The goal of this covert channel is to prove the feasibility of using encrypted HTTPS trafﬁc to carry a covert channel. The encryption key is not needed because the original HTTPS payload is not decrypted. The covert message will be appended to the HTTPS data ﬁeld. The receiver will extract the covert channel and restore the original HTTPS trafﬁc for forwarding. Only legitimate HTTPS connections will be used as the overt channel. A Man-in-the-Middle (MITM) attack at the sending and receiving ends will give access to modify the trafﬁc streams. The HTTPS return trafﬁc from the server can carry a covert channel. Without the original HTTPS trafﬁc for comparison or the original encryption keys, this covert channel is undetectable.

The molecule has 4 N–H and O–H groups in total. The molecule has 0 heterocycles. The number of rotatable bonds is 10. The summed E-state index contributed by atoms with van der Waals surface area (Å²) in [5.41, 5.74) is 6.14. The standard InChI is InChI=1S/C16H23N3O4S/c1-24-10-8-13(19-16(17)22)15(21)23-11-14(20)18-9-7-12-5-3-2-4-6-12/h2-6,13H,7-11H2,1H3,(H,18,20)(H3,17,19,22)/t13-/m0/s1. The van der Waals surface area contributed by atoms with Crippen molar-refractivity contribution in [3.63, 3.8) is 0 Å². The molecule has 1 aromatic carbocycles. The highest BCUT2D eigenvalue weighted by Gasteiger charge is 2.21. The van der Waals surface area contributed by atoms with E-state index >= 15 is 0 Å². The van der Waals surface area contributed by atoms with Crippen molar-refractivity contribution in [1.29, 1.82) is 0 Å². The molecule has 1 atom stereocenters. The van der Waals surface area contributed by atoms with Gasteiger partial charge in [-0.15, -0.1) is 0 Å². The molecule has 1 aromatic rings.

Date of creation, presentation, or exhibit
Department, Program, or Center
Department of Computing Security (GCCIS)
M. Johnson, P. Lutz and D. Johnson, "Covert Channel Using Man-in-the-Middle over HTTPS," 2016 International Conference on Computational Science and Computational Intelligence (CSCI), Las Vegas, NV, 2016, pp. 917-922. doi: 10.1109/CSCI.2016.0177
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